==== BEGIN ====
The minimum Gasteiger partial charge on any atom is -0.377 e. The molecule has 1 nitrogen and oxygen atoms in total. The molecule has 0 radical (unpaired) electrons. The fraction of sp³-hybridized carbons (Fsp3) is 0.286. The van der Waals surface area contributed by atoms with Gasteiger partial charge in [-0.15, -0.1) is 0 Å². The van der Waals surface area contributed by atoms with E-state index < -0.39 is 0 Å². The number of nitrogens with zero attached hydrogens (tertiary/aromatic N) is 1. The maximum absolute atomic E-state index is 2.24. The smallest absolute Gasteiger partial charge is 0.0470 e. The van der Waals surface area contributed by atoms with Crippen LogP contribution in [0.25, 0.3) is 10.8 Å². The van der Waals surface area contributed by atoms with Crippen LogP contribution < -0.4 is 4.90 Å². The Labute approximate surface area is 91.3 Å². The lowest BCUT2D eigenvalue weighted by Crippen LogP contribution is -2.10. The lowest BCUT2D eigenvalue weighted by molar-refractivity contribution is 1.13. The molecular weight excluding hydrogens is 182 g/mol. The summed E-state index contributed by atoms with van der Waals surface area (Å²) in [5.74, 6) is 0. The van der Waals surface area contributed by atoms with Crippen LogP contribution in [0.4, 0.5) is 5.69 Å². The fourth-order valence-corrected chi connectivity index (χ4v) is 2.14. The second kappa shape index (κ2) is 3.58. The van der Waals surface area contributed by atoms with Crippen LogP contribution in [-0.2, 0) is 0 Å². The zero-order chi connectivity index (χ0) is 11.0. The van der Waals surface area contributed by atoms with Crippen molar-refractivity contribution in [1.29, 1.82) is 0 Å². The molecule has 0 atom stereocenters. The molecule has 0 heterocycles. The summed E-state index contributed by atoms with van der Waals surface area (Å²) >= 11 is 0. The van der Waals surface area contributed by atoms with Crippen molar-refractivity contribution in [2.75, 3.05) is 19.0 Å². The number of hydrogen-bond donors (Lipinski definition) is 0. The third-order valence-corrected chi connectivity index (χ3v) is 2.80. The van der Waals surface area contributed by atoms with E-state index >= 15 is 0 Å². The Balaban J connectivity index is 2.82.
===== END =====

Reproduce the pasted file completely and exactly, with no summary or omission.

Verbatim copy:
The minimum Gasteiger partial charge on any atom is -0.377 e. The molecule has 1 nitrogen and oxygen atoms in total. The molecule has 0 radical (unpaired) electrons. The fraction of sp³-hybridized carbons (Fsp3) is 0.286. The van der Waals surface area contributed by atoms with Gasteiger partial charge in [-0.15, -0.1) is 0 Å². The van der Waals surface area contributed by atoms with E-state index < -0.39 is 0 Å². The number of nitrogens with zero attached hydrogens (tertiary/aromatic N) is 1. The maximum absolute atomic E-state index is 2.24. The smallest absolute Gasteiger partial charge is 0.0470 e. The van der Waals surface area contributed by atoms with Crippen LogP contribution in [0.25, 0.3) is 10.8 Å². The van der Waals surface area contributed by atoms with Crippen LogP contribution < -0.4 is 4.90 Å². The Labute approximate surface area is 91.3 Å². The lowest BCUT2D eigenvalue weighted by Crippen LogP contribution is -2.10. The lowest BCUT2D eigenvalue weighted by molar-refractivity contribution is 1.13. The molecular weight excluding hydrogens is 182 g/mol. The summed E-state index contributed by atoms with van der Waals surface area (Å²) in [5.74, 6) is 0. The van der Waals surface area contributed by atoms with Crippen LogP contribution in [0.4, 0.5) is 5.69 Å². The fourth-order valence-corrected chi connectivity index (χ4v) is 2.14. The second kappa shape index (κ2) is 3.58. The van der Waals surface area contributed by atoms with Crippen LogP contribution in [-0.2, 0) is 0 Å². The zero-order chi connectivity index (χ0) is 11.0. The van der Waals surface area contributed by atoms with Crippen molar-refractivity contribution in [1.29, 1.82) is 0 Å². The molecule has 0 atom stereocenters. The molecule has 0 heterocycles. The summed E-state index contributed by atoms with van der Waals surface area (Å²) >= 11 is 0. The van der Waals surface area contributed by atoms with Crippen molar-refractivity contribution in [2.75, 3.05) is 19.0 Å². The number of hydrogen-bond donors (Lipinski definition) is 0. The third-order valence-corrected chi connectivity index (χ3v) is 2.80. The van der Waals surface area contributed by atoms with E-state index >= 15 is 0 Å². The Balaban J connectivity index is 2.82.